Professor Jill Manthorpe (Director, Social Care Workforce Research Unit) highlighted increasing interest in the role of housing and environment on health and wellbeing in later life. She pointed to the sudden (re)discovery of the triangle of health, housing and care contributing to quality later life. Poor housing and environments undermine the potential benefits of social care and technological advances. Depressing environments may foster depression and inaccessible or hazardous environments compound isolation. We have long known that dampness, mould and cold are bad for health; recent research also suggests that loneliness can be as bad as smoking on health. Whilst some commentators accuse older people of stealing the pensions of their younger counterparts and draining health resources, and denying them access to the housing ladder, the idea of a ‘jilted generation’ has scant evidence. If anyone had been jilted it was the generations who were promised ‘homes fit for heroes’ many of whom who spent their old age in cold, disabling and poor housing.

Jeremy Porteus

Jeremy Porteus

Drawing on a recent personal experience, Jeremy Porteus (Director, Housing, Learning and Improvement Network (LIN)) highlighted the problems people face when planning for old age. There is no central ‘Ideal Home Exhibition’ point from which to make the perfect choices, there are psychological barriers to facing the future and a decision may have to be made in a crisis. Although the government is greatly concerned about the ageing population, the Select Committee on Public Service and Demographic Change (Lord Filkin, 2013) found that the housing market is delivering much less specialist housing for older people than is required and that national and local government and housing associations urgently need to make plans. Jeremy commented that if we are to build better homes then we also need to shape communities: making this more just a question of supply and demand.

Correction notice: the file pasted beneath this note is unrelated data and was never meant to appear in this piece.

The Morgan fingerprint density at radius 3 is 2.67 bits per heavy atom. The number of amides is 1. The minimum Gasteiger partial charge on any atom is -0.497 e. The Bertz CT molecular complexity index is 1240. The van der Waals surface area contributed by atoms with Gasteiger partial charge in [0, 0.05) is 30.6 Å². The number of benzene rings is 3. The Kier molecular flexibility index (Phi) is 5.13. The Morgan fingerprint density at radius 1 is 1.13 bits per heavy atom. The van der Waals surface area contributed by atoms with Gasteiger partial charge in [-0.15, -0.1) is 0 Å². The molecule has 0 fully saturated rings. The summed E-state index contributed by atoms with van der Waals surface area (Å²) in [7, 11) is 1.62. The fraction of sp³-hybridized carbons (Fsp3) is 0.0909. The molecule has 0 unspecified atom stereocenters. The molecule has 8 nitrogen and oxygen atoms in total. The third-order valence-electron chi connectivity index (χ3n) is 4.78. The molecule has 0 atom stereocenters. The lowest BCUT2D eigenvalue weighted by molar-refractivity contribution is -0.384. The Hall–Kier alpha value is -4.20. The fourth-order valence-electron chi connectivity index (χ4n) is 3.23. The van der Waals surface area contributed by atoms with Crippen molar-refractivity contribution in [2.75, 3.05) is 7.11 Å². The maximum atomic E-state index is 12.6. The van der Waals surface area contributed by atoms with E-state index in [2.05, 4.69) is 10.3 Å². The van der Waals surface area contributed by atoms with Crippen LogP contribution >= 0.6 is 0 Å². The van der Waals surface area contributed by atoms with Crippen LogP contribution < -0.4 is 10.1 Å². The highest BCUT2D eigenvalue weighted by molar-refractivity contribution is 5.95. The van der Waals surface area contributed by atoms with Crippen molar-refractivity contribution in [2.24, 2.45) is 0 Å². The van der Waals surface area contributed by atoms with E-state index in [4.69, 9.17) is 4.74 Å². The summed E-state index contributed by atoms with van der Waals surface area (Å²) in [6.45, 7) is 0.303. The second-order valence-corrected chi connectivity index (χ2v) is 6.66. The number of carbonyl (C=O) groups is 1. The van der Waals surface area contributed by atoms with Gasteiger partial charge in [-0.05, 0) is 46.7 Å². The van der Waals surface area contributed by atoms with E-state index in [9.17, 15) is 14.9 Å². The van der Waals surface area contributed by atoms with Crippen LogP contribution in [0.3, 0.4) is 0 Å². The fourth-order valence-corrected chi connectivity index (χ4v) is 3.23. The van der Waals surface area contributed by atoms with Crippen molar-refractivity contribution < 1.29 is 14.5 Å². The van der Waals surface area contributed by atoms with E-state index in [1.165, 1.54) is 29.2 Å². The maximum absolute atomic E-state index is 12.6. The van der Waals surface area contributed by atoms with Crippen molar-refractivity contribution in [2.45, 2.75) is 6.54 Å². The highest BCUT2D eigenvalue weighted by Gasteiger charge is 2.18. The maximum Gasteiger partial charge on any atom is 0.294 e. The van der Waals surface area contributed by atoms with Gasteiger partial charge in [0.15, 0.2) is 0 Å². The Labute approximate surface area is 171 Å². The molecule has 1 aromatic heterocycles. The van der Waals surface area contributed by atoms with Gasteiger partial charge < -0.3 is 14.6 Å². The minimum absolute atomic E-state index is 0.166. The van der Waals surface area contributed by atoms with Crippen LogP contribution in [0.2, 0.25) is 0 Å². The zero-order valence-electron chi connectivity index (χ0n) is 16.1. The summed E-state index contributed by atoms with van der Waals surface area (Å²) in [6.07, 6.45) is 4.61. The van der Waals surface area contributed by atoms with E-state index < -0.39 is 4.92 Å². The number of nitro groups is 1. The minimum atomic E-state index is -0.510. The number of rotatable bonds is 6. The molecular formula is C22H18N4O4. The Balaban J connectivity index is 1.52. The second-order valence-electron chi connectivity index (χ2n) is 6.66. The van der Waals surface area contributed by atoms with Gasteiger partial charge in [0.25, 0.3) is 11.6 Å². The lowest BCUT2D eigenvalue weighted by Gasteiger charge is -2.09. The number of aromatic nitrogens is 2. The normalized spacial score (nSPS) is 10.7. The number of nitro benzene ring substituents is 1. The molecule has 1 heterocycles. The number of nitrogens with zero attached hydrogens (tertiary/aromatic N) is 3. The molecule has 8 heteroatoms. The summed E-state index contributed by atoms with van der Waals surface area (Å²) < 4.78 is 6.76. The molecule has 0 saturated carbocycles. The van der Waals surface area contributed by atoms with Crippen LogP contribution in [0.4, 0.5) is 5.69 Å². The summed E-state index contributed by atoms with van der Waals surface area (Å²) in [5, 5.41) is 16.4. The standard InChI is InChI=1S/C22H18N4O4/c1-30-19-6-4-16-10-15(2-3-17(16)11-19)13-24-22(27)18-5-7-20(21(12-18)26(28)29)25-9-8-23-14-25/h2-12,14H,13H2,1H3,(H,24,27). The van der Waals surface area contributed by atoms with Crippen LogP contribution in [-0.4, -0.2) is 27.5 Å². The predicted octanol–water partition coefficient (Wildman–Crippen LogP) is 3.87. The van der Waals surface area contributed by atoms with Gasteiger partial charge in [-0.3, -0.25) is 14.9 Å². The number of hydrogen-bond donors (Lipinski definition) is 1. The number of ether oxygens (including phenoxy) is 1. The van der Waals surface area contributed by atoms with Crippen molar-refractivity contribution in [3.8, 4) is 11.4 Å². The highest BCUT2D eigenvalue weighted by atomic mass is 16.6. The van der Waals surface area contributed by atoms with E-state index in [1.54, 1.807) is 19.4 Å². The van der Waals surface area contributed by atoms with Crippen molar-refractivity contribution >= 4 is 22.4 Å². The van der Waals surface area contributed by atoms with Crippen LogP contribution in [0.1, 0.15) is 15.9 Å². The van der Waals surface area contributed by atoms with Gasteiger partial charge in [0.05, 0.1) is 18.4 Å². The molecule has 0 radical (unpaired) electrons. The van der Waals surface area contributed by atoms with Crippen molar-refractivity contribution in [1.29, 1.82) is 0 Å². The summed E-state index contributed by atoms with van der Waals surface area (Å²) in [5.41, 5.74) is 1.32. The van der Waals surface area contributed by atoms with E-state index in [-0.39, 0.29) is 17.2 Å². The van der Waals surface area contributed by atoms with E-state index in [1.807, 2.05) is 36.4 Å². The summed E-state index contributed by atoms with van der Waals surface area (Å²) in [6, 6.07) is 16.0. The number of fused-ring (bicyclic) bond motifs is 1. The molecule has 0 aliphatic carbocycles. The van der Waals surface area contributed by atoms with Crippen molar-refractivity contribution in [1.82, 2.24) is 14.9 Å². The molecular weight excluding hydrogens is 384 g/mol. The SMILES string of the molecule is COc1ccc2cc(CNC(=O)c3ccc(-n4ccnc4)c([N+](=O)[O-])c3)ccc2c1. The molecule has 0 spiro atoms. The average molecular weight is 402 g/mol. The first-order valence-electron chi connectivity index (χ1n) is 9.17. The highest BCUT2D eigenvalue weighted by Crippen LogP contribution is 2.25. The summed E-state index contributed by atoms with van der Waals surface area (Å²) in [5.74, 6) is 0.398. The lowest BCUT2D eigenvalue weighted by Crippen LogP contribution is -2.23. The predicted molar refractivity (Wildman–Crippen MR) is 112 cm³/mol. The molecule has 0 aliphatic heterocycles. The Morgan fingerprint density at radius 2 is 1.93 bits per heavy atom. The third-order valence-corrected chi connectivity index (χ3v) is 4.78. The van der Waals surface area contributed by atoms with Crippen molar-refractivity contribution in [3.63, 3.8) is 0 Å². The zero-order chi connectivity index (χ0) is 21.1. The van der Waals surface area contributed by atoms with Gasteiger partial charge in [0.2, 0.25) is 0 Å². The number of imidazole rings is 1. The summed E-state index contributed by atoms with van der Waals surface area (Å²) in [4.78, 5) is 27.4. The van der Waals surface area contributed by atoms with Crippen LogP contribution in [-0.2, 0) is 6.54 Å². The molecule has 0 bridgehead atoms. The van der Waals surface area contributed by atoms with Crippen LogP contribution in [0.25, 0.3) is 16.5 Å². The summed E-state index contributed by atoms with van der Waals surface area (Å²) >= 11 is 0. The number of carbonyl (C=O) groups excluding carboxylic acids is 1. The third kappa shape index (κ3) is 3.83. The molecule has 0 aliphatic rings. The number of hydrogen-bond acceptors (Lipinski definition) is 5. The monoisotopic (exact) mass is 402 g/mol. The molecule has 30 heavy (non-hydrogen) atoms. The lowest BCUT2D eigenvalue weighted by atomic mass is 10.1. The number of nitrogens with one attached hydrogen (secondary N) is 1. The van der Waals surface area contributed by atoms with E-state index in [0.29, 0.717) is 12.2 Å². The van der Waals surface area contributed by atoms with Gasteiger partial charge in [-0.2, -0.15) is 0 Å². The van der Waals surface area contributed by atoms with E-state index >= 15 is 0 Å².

Jeremy described the benefits deriving from purpose built projects and the emerging evidence base for positive outcomes. As just one example, people who were lonely with high needs had moved into Extra Care accommodation that had been funded by the Department of Health (DH). Within six months to a year many had experienced improvements in their wellbeing, ability to self-care and autonomy, creating savings in health and social care budgets. Extra Care projects are provided in a wide variety of ways including community led housing, cooperatives and cohousing as well as sheltered housing, retirement villages, almshouses and homesharing. Jeremy exhorted conference participants to join Housing LIN to keep abreast of strategic developments and opportunities and service innovations. Housing LIN is the leading ‘learning lab’ for a growing integrated network of housing, health and social care professionals in England involved in planning. As such, it is at the forefront of policy, research and practice developments and is a member of the Prime Minister’s The Dementia Challenge health and care champion group.

Vic Rayner (Chief Executive, SITRA) questioned the source of the ‘drain’ perceptions of older people in society. The evidence shows that contrary to these ‘doom and gloom’ predictions, people living longer lives are an asset to their communities and families, many working as volunteers, providing neighbourly support and helping with childcare responsibilities.

Vic Rayner